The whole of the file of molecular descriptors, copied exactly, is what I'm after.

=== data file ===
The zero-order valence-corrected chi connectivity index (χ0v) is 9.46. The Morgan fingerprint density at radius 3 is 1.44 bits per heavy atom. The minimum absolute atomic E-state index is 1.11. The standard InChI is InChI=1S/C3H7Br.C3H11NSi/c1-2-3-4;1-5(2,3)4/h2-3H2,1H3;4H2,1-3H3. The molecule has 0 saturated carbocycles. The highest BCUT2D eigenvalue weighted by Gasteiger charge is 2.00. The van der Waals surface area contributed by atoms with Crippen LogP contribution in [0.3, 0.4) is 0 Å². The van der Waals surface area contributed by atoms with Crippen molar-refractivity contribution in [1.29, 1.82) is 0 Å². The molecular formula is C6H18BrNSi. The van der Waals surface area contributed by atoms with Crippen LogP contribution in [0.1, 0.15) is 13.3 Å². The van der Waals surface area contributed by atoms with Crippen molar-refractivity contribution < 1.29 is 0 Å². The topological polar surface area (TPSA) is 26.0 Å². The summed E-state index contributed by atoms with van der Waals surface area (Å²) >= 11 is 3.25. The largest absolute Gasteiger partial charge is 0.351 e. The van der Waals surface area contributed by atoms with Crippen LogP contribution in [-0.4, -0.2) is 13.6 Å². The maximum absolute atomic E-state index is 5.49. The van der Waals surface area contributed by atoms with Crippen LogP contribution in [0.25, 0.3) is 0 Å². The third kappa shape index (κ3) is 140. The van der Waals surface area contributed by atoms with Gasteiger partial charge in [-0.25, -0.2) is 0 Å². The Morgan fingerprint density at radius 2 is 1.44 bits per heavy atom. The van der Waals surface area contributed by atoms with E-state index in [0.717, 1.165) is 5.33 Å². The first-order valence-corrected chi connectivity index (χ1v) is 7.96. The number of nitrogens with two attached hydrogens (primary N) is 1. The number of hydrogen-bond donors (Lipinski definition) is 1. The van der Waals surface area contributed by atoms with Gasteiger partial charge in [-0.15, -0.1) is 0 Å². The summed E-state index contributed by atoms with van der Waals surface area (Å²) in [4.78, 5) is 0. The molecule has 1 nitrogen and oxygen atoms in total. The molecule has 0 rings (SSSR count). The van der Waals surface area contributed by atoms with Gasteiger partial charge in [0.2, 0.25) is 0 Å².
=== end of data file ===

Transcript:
The zero-order valence-corrected chi connectivity index (χ0v) is 9.46. The Morgan fingerprint density at radius 3 is 1.44 bits per heavy atom. The minimum absolute atomic E-state index is 1.11. The standard InChI is InChI=1S/C3H7Br.C3H11NSi/c1-2-3-4;1-5(2,3)4/h2-3H2,1H3;4H2,1-3H3. The molecule has 0 saturated carbocycles. The highest BCUT2D eigenvalue weighted by Gasteiger charge is 2.00. The van der Waals surface area contributed by atoms with Crippen LogP contribution in [0.3, 0.4) is 0 Å². The van der Waals surface area contributed by atoms with Crippen molar-refractivity contribution in [1.29, 1.82) is 0 Å². The molecular formula is C6H18BrNSi. The van der Waals surface area contributed by atoms with Crippen LogP contribution in [0.1, 0.15) is 13.3 Å². The van der Waals surface area contributed by atoms with Crippen molar-refractivity contribution < 1.29 is 0 Å². The topological polar surface area (TPSA) is 26.0 Å². The summed E-state index contributed by atoms with van der Waals surface area (Å²) >= 11 is 3.25. The largest absolute Gasteiger partial charge is 0.351 e. The van der Waals surface area contributed by atoms with Crippen LogP contribution in [-0.4, -0.2) is 13.6 Å². The maximum absolute atomic E-state index is 5.49. The van der Waals surface area contributed by atoms with Crippen LogP contribution in [0.25, 0.3) is 0 Å². The third kappa shape index (κ3) is 140. The van der Waals surface area contributed by atoms with Gasteiger partial charge in [-0.25, -0.2) is 0 Å². The Morgan fingerprint density at radius 2 is 1.44 bits per heavy atom. The van der Waals surface area contributed by atoms with E-state index in [0.717, 1.165) is 5.33 Å². The first-order valence-corrected chi connectivity index (χ1v) is 7.96. The number of nitrogens with two attached hydrogens (primary N) is 1. The number of hydrogen-bond donors (Lipinski definition) is 1. The van der Waals surface area contributed by atoms with Gasteiger partial charge in [-0.15, -0.1) is 0 Å². The summed E-state index contributed by atoms with van der Waals surface area (Å²) in [4.78, 5) is 0. The molecule has 1 nitrogen and oxygen atoms in total. The molecule has 0 rings (SSSR count). The van der Waals surface area contributed by atoms with Gasteiger partial charge in [0.2, 0.25) is 0 Å².